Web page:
Hobby School Report Details How COVID-19 Affected Houston Area Residents 

A person is feeling anxious and has a face mask covered with money.

A person is feeling anxious and has a face mask covered with money.

If the pandemic has made you feel stressed or worried, you’re not alone. According to a report from the University of Houston’s Hobby School of Public Affairs, two out of three people living in the Greater Houston area report feeling anxious since the coronavirus began to spread in the spring of last year. 

The Hobby School study offers a sweeping picture of how the pandemic has upended life for many residents across the metro area, affecting their physical, mental and economic health. More than four out of five people told researchers they are worried about the post-pandemic economy. And most are unimpressed with how state and federal political leaders have been handling the pandemic.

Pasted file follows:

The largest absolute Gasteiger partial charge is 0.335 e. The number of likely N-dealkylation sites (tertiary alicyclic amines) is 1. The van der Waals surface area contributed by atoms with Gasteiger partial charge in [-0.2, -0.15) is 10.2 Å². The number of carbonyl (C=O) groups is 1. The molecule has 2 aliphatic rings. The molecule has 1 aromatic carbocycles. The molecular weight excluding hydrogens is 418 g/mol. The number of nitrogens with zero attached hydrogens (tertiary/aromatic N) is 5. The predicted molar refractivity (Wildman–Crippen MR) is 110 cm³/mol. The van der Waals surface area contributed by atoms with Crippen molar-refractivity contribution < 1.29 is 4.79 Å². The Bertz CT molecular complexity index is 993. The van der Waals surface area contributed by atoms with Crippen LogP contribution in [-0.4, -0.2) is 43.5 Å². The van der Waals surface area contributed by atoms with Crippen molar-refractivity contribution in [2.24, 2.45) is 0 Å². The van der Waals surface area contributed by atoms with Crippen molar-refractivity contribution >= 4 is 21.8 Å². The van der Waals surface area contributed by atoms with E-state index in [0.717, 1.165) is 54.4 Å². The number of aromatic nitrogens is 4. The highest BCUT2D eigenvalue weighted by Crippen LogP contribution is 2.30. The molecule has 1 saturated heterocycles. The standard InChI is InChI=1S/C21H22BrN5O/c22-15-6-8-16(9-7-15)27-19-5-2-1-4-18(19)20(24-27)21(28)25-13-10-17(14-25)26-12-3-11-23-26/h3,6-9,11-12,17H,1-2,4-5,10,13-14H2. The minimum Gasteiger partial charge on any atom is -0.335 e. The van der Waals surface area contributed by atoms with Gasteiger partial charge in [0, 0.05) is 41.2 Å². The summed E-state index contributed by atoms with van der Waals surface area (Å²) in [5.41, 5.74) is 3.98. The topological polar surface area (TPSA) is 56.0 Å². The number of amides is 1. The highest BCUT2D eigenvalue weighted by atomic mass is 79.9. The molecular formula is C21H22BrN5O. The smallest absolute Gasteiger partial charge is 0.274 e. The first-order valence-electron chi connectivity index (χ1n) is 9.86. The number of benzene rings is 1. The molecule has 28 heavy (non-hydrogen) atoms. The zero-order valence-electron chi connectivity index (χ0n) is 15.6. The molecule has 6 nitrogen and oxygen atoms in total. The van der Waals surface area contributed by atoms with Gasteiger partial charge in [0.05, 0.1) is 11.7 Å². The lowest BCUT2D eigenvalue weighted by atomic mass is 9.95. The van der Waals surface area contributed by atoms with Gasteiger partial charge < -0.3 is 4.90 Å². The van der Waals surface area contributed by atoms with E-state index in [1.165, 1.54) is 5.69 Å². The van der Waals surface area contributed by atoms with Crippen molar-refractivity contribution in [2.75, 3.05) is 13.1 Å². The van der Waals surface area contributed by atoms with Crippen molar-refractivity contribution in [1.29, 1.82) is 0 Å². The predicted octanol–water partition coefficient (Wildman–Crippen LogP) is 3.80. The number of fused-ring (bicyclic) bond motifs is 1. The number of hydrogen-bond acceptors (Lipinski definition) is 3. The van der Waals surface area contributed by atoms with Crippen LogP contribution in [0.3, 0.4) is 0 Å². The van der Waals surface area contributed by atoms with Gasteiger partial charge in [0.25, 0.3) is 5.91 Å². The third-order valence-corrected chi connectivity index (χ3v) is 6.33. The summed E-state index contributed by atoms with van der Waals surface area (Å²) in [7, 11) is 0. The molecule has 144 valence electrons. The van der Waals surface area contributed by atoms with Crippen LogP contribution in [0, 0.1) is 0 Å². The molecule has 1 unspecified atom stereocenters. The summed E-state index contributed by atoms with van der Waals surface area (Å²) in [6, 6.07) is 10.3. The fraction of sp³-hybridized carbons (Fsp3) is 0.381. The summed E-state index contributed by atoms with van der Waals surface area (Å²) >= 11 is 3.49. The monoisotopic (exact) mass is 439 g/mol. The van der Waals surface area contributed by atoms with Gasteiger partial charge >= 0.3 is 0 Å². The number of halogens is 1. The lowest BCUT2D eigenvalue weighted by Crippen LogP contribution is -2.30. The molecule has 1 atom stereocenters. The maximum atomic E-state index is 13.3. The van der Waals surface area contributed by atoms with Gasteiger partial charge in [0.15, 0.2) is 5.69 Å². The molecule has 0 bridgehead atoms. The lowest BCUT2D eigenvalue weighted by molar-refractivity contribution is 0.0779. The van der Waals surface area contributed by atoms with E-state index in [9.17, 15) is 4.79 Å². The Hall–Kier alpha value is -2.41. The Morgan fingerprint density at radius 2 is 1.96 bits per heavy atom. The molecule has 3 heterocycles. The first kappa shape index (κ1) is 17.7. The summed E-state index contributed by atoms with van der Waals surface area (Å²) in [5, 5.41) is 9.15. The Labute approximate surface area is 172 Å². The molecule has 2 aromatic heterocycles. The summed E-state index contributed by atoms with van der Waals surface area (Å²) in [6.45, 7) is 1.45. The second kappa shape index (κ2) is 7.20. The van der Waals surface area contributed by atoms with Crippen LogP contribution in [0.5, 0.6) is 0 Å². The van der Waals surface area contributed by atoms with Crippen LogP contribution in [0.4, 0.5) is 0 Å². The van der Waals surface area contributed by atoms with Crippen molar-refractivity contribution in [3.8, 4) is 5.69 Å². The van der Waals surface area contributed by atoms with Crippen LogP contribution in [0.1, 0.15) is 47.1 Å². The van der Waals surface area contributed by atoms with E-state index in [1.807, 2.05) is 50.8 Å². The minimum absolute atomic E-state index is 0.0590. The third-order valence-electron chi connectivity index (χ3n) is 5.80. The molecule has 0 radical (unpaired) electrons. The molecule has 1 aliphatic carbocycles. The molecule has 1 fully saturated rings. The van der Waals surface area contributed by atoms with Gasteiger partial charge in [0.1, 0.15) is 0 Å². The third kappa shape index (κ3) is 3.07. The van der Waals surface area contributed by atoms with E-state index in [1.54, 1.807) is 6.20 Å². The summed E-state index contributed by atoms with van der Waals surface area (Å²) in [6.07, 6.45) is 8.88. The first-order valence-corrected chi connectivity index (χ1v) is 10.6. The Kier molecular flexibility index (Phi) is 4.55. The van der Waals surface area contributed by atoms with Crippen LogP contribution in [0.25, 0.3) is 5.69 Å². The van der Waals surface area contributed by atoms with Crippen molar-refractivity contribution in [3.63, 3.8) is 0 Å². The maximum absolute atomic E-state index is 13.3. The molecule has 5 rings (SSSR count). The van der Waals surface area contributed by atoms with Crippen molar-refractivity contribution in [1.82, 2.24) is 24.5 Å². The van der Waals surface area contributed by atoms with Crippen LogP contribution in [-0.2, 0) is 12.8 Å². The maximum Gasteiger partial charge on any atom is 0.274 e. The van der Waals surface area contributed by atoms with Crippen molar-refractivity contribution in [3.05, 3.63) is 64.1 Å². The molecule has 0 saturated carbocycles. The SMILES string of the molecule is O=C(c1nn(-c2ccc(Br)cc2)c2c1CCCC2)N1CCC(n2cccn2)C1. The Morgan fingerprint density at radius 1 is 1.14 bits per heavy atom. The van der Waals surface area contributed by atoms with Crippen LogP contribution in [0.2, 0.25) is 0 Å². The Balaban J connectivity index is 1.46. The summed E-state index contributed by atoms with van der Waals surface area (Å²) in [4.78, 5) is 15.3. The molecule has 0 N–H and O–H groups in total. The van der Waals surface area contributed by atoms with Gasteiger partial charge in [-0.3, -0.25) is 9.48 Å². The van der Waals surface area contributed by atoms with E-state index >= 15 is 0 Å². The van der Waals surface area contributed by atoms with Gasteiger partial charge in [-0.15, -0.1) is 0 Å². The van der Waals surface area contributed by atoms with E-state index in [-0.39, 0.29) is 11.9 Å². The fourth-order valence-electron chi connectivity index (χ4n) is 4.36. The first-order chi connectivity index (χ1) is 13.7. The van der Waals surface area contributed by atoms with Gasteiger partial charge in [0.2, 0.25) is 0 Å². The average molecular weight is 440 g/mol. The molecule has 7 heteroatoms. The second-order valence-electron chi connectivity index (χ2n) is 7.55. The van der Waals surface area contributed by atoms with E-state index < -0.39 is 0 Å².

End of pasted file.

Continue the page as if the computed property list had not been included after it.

Researchers drew from a survey conducted by the Hobby School last spring and summer, along with an analysis of the U.S. Household Pulse survey conducted by the U.S. Census Bureau in late summer. 

Among other findings: 

  • More than 10% said a friend or family member had died of COVID-19, while almost 30% said they had contracted the virus themselves or personally know someone who had. 
  • Women have been disproportionately affected by the impact on mental health. More than 33% of women and about 25% of men report worrying nearly every day or more than half of days. About 11% said they feel uninterested in things around them nearly every day. 
  • Some people of color have been affected disproportionally by job loss. While 20.6% of people overall reported losing a job, that rose to 24% for Hispanic/Latino residents and 26% for Black/African American residents. 

The full report is available on the Hobby School website